Since Guatemala's independence in 1839, it has been subjected to extreme political instability and terror. Guatemala's leaders have been dictators, military presidents, and elected officials, many of whom have been overthrown by coups. The hostility between the military and guerrilla forces has resulted in violence, bloodshed, and panic. In some cases, military regimes were so intent on ending guerrilla tactics that they massacred entire villages. The combined tasks of leading the country, controlling guerrilla activity, and addressing human rights seem overwhelming. This political climate provides the backdrop for Among the Volcanoes, where the villagers' daily lives are affected by the harsh realities of danger and violence. Just before the novel's 1991 publication, elections were held in Guatemala. The January 1991 inauguration of Jorge Serrano marked the first time one elected official was replaced by another. Serrano expressed his intention to bring peace to the land by negotiating with guerrillas, holding corrupt officials responsible, and putting an end to human rights violations. Unfortunately, Serrano was removed from office only two years later.
Conflicting Ways of Life
Guatemala is defined by three historical stages—Mayan indigenous, Spanish colonial, and modern republican—although some scholars note that the distinct lifestyles of each are slowly merging into a cohesive contemporary culture.
As missionary efforts expanded into Central America, religion became a problematic cultural issue for many Guatemalans. Roman Catholicism became increasingly popular beginning in the sixteenth century, and Protestantism reached Guatemala in the mid-1800s, although there were few converts until the growth of Pentecostal sects in the 1960s. While Guatemalans were receptive to the new religious ideologies, they were hesitant to abandon the religious belief systems of their ancestors. Castañeda depicts the ways in which people incorporate the new beliefs and symbols with the traditional ones, a melding that continues today.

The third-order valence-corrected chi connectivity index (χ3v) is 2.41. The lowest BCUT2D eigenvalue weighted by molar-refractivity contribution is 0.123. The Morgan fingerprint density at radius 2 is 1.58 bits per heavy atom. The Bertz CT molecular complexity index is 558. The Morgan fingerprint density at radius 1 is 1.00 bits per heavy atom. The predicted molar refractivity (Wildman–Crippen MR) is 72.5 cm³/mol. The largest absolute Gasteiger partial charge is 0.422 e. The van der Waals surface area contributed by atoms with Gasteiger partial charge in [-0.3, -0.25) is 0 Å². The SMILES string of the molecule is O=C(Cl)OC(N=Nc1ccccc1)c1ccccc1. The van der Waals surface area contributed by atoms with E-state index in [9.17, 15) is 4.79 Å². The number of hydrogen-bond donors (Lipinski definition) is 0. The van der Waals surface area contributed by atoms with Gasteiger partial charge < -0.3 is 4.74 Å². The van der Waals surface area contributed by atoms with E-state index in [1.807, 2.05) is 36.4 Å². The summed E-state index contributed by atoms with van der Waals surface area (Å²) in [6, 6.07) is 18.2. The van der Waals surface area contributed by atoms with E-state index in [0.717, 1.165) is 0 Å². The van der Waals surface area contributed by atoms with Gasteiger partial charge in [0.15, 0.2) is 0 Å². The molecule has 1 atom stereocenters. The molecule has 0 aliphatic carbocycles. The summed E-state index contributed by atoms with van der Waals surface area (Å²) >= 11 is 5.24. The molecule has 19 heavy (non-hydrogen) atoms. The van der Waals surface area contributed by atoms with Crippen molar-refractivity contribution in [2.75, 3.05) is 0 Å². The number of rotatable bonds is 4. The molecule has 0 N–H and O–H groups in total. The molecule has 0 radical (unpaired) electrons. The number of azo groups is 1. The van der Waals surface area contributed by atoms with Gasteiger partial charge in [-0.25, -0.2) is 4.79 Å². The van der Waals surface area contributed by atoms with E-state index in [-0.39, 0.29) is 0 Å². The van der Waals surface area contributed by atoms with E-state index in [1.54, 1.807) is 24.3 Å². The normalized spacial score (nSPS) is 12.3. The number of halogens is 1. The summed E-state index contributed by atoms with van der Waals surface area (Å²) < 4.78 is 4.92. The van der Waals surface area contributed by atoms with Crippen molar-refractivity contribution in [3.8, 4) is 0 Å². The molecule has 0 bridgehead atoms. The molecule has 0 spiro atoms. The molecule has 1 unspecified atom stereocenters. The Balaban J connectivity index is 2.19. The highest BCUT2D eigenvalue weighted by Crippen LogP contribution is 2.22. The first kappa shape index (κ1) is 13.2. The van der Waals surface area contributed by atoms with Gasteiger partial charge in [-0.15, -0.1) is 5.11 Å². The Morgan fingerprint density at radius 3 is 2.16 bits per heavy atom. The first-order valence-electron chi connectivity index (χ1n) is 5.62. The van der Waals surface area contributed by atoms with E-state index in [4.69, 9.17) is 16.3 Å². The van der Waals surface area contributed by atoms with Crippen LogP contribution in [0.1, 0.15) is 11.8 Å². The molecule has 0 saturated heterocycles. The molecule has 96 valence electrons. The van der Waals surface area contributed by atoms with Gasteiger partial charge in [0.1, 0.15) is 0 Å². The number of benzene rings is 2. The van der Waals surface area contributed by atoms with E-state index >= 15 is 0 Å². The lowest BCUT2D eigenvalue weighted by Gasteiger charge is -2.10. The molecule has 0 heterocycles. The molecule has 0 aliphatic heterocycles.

Tradition remains a powerful force, particularly among people who live in small rural villages. They prefer to keep to themselves, living a lifestyle similar to that of their ancestors. Modern conveniences are slow to be introduced in this context. As recently as the 1990s, only 54 percent of Guatemalans had access to health care. Further, only 60 percent of Guatemalans had access to a source of pure drinking water and sanitation, which explains why the village of Chuuí Chopaló responded with such excitement to the installation of the water-line channel.
Ethnic Composition and Class Structure
Guatemala's population is composed of indigenous Mayans and ladinos, who are people of mixed native and European heritage. Guatemala is unique among Latin American countries in that it still has a large native population that has preserved its ethnic identity.
There is a wide class gap in Guatemalan social structure, and most of the elite members of society are those who have more European blood, which fuels tensions between the classes. Statistics in 1987 revealed that, in earnings, the top 10 percent of the population held 44 percent of the income while the bottom 10 percent held only nine-tenths of one percent. In the twentieth century, the class gap widened as the population continued to grow and resources were exported rather than kept within the country's borders for its own people.
In Guatemala, public education is free and mandatory, but soft enforcement and lack of resources results in inadequate education for most Guatemalans. At the elementary school level, 58 percent of children attend school, and at the high school level, only 16 percent attend. In rural areas, such as the village described in Among the Volcanoes, these figures are lower. In fact, it is not uncommon for a rural school to offer education only through the third grade.
Point of View
Among the Volcanoes is narrated from the...
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